Starting last night, Save the Children’s response team began distributing IV solutions and medicines to 14   hospitals and clinics throughout the Port-au-Prince region. 

A truck load of family kits and hygiene kits just arrived at our office in Haiti from our office in the Dominican Republic.  We will begin distributing those supplies immediately.

We have 20 vehicles and 27 motorcycles to enable us to deliver aid.

We are seeing dazed, dehydrated parents walking the streets with their children, searching for clean water and food.  

Many are starting to congregate in open spaces, setting up makeshift camps. 

They are particularly fearful of being in or near buildings, as strong after shocks are continuing — one occurred at 5 am this morning. 

Save the Children will be starting "safe space" areas for children in these camps, and also beginning child tracing programs to reconnect children who were separated from their families during the emergency.

Help Us Respond to the Haiti Earthquake Emergency. Please Donate Now.


More Emergency Responders Arriving in Haiti from Save the Children

Ian Rodgers, Save the Children emergency response adviser

Port-au-Prince, Haiti

January 13, 2010

Ian RodgersECU

Morning today in Haiti was very eerie.

Last night, only a few hours  after the quake, a couple of our staff and I tried to get some sleep out in the garden of the office, but the frequent, violent aftershocks and the sounds of people crying, wailing in the distance made sleep impossible.

We had to sleep outside because our office compound was damaged in the quake.  The wall around the compound was destroyed and the pipes inside burst, so we can’t go back in yet because we are afraid of being electrocuted. 

But we are fortunate. Our office is a solid multi-story structure and fortunately, it survived the quake much better than many others buildings in the neighborhood.

Last night and throughout the day today, we’ve provided shelter to injured neighbors, children, diplomats and other NGO staff who have come to our compound for help. And today we were able to assist 3 people to be evacuated: an American, a Frenchman and a Spaniard.

This morning, as daylight broke, rescue efforts resumed. Because roads have been destroyed, we headed out by foot to walk around the neighborhood and survey damage as well as talk to children and families.  There is so much debris and rubble in the streets that we can’t get our vehicles through to do a proper assessment. So we instead headed out by foot to try to get a sense of what’s happened.   

When we spoke to children and families, it was clear that people are very much in shock.  We saw a lot of people still crying. There were so many distressed people – some of them were wailing, trying to find loved ones under debris and rubble. I’ve worked in a lot of disaster areas all over the world – and it was incredibly eerie to see so many people in shock.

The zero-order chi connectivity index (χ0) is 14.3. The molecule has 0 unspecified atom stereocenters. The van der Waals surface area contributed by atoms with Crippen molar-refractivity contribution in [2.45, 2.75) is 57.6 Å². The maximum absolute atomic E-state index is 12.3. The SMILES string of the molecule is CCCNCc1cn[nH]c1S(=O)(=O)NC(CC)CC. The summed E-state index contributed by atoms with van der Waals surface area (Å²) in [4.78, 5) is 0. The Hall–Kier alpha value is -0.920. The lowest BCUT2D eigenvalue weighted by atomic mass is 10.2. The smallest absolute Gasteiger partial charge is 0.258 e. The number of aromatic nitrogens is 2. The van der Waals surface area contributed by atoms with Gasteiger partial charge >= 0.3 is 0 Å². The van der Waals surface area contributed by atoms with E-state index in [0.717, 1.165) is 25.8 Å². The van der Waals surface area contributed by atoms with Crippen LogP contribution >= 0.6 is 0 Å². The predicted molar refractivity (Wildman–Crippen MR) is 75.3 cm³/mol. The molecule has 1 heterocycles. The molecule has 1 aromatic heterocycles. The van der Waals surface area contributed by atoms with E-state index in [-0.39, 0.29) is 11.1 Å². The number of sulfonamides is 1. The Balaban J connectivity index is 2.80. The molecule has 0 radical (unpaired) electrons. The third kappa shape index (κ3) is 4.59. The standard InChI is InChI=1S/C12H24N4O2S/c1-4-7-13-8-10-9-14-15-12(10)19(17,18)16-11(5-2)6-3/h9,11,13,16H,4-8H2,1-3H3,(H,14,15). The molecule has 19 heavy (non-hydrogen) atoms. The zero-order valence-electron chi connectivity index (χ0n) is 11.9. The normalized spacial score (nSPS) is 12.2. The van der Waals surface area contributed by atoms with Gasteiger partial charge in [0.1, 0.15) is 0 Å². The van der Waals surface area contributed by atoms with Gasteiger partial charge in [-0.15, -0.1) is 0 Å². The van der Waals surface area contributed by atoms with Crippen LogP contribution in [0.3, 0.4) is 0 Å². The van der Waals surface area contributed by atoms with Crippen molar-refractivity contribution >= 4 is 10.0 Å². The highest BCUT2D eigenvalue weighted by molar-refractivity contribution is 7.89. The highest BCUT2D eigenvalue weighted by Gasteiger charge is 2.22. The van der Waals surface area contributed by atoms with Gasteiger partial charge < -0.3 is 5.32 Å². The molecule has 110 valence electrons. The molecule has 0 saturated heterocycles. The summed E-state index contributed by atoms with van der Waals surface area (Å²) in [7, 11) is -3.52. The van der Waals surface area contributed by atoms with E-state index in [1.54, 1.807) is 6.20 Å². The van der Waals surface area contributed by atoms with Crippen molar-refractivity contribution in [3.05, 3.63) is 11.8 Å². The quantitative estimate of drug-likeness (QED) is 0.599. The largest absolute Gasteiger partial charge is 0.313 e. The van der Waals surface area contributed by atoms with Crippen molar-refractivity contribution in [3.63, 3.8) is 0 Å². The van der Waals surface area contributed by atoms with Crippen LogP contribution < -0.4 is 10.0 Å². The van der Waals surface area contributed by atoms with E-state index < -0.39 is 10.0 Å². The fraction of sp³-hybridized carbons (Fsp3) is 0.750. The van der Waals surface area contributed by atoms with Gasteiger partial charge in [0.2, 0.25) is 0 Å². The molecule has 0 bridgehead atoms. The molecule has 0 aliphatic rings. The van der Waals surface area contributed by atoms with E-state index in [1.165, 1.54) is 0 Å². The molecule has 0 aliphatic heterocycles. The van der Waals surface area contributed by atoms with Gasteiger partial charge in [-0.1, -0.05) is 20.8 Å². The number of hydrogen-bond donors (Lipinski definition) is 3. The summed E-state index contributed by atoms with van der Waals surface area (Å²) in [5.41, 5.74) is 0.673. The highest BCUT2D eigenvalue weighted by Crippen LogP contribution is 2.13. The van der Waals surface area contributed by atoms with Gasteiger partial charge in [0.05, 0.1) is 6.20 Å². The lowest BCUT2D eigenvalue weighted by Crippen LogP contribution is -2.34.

This afternoon another guy on staff and I headed out by motorbikes to look for food and water, and try to do a more extensive assessment. We have only 11 drums of water left in the office and limited food.

We made it down the mountainside to the plateau – and everywhere we went, we saw massive destruction and people trying to dig through the rubble. We also saw small groups of people gathering at petrol stations or any place still standing. Of course this is not safe – they are standing on top of petrol tanks that may have been damaged and there is no organization, no relief efforts underway yet.

I’m really worried, it is expected to rain tonight and all the dust will turn into mud, making everything even worse.  In addition to making the search and rescue more difficult, it will also increase the risk for mudslides, especially during the aftershocks. 

It’s late now and it’s been a long day.  I am relieved that we have more emergency responders arriving from Save the Children tomorrow. Hopefully they will bring water purification tablets and food. We will be working to get our initial response – hygiene and shelter kits – up and going and hope that by tomorrow we will be able to make the first distributions.

Help Us Respond to the Haiti Earthquake Emergency. Please Donate Now.

Save the Children Launches Emergency Relief Effort to Assist Children and Families in Haiti

Ian Rodgers, Save the Children emergency response adviser

Port-au-Prince, Haiti

January 13, 2010


We could hear buildings still crumbling down five hours after the earthquake. Last night houses were down in the area surrounding our office.

This is a significant disaster. We are seeing at least 40 percent destruction and up to 70 percent damage to buildings in the neighborhood where our office stands.

Debris fills the roads and emergency responders are having a difficult time reaching the wounded. The survivors, especially the children, are going to need a lot of support for weeks and months to come.

Learn more about our emergency response in Haiti.

Help Us Respond to the Haiti Earthquake Emergency. Please Donate Now.